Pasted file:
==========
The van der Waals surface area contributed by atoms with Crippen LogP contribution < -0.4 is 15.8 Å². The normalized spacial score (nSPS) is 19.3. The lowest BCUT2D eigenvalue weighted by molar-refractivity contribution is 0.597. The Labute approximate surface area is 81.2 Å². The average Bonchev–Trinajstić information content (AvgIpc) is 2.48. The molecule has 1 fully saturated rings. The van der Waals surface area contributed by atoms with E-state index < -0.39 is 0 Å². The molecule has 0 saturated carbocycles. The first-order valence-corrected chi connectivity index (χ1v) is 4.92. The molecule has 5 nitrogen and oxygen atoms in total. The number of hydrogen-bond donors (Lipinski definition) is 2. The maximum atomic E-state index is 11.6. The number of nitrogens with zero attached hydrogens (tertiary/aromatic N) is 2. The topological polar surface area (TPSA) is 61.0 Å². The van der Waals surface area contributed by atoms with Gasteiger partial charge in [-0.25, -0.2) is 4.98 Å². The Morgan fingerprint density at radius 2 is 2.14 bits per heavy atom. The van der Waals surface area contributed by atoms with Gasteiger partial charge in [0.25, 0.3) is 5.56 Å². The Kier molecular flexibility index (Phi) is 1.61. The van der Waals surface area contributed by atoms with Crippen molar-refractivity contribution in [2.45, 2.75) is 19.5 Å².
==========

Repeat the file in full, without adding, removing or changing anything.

The van der Waals surface area contributed by atoms with Crippen LogP contribution < -0.4 is 15.8 Å². The normalized spacial score (nSPS) is 19.3. The lowest BCUT2D eigenvalue weighted by molar-refractivity contribution is 0.597. The Labute approximate surface area is 81.2 Å². The average Bonchev–Trinajstić information content (AvgIpc) is 2.48. The molecule has 1 fully saturated rings. The van der Waals surface area contributed by atoms with E-state index < -0.39 is 0 Å². The molecule has 0 saturated carbocycles. The first-order valence-corrected chi connectivity index (χ1v) is 4.92. The molecule has 5 nitrogen and oxygen atoms in total. The number of hydrogen-bond donors (Lipinski definition) is 2. The maximum atomic E-state index is 11.6. The number of nitrogens with zero attached hydrogens (tertiary/aromatic N) is 2. The topological polar surface area (TPSA) is 61.0 Å². The van der Waals surface area contributed by atoms with Gasteiger partial charge in [-0.25, -0.2) is 4.98 Å². The Morgan fingerprint density at radius 2 is 2.14 bits per heavy atom. The van der Waals surface area contributed by atoms with Gasteiger partial charge in [0.25, 0.3) is 5.56 Å². The Kier molecular flexibility index (Phi) is 1.61. The van der Waals surface area contributed by atoms with Crippen molar-refractivity contribution in [2.45, 2.75) is 19.5 Å².